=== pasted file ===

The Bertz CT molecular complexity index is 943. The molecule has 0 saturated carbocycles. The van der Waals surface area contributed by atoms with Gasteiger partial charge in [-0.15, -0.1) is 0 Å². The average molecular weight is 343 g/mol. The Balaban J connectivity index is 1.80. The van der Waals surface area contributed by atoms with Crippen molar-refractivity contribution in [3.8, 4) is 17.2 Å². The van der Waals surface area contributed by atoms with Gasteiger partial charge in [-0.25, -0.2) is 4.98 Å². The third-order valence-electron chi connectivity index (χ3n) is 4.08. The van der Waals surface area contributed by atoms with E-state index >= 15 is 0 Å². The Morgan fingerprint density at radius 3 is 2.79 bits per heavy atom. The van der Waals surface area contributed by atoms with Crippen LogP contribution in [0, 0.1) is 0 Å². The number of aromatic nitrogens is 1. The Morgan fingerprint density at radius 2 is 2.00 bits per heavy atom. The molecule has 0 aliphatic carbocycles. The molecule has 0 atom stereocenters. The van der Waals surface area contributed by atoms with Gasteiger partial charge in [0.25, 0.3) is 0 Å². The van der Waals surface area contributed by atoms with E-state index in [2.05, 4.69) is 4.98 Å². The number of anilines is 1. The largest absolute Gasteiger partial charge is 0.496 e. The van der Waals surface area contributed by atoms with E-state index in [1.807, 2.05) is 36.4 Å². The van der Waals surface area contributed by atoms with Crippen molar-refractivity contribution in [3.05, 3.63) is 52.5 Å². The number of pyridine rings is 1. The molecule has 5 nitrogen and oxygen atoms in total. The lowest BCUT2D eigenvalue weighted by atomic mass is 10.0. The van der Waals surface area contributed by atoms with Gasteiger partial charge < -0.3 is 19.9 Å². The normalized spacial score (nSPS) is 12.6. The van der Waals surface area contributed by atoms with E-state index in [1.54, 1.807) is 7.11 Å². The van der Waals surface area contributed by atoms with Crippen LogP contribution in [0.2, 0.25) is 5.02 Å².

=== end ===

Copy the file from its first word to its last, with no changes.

The Bertz CT molecular complexity index is 943. The molecule has 0 saturated carbocycles. The van der Waals surface area contributed by atoms with Gasteiger partial charge in [-0.15, -0.1) is 0 Å². The average molecular weight is 343 g/mol. The Balaban J connectivity index is 1.80. The van der Waals surface area contributed by atoms with Crippen molar-refractivity contribution in [3.8, 4) is 17.2 Å². The van der Waals surface area contributed by atoms with Gasteiger partial charge in [-0.25, -0.2) is 4.98 Å². The third-order valence-electron chi connectivity index (χ3n) is 4.08. The van der Waals surface area contributed by atoms with E-state index >= 15 is 0 Å². The Morgan fingerprint density at radius 3 is 2.79 bits per heavy atom. The van der Waals surface area contributed by atoms with Crippen LogP contribution in [0, 0.1) is 0 Å². The number of aromatic nitrogens is 1. The Morgan fingerprint density at radius 2 is 2.00 bits per heavy atom. The molecule has 0 aliphatic carbocycles. The molecule has 0 atom stereocenters. The van der Waals surface area contributed by atoms with Gasteiger partial charge in [0.25, 0.3) is 0 Å². The van der Waals surface area contributed by atoms with E-state index in [2.05, 4.69) is 4.98 Å². The number of anilines is 1. The largest absolute Gasteiger partial charge is 0.496 e. The van der Waals surface area contributed by atoms with E-state index in [1.807, 2.05) is 36.4 Å². The van der Waals surface area contributed by atoms with Crippen molar-refractivity contribution in [3.05, 3.63) is 52.5 Å². The number of pyridine rings is 1. The molecule has 5 nitrogen and oxygen atoms in total. The lowest BCUT2D eigenvalue weighted by atomic mass is 10.0. The van der Waals surface area contributed by atoms with Gasteiger partial charge < -0.3 is 19.9 Å². The normalized spacial score (nSPS) is 12.6. The van der Waals surface area contributed by atoms with E-state index in [1.54, 1.807) is 7.11 Å². The van der Waals surface area contributed by atoms with Crippen LogP contribution in [0.2, 0.25) is 5.02 Å².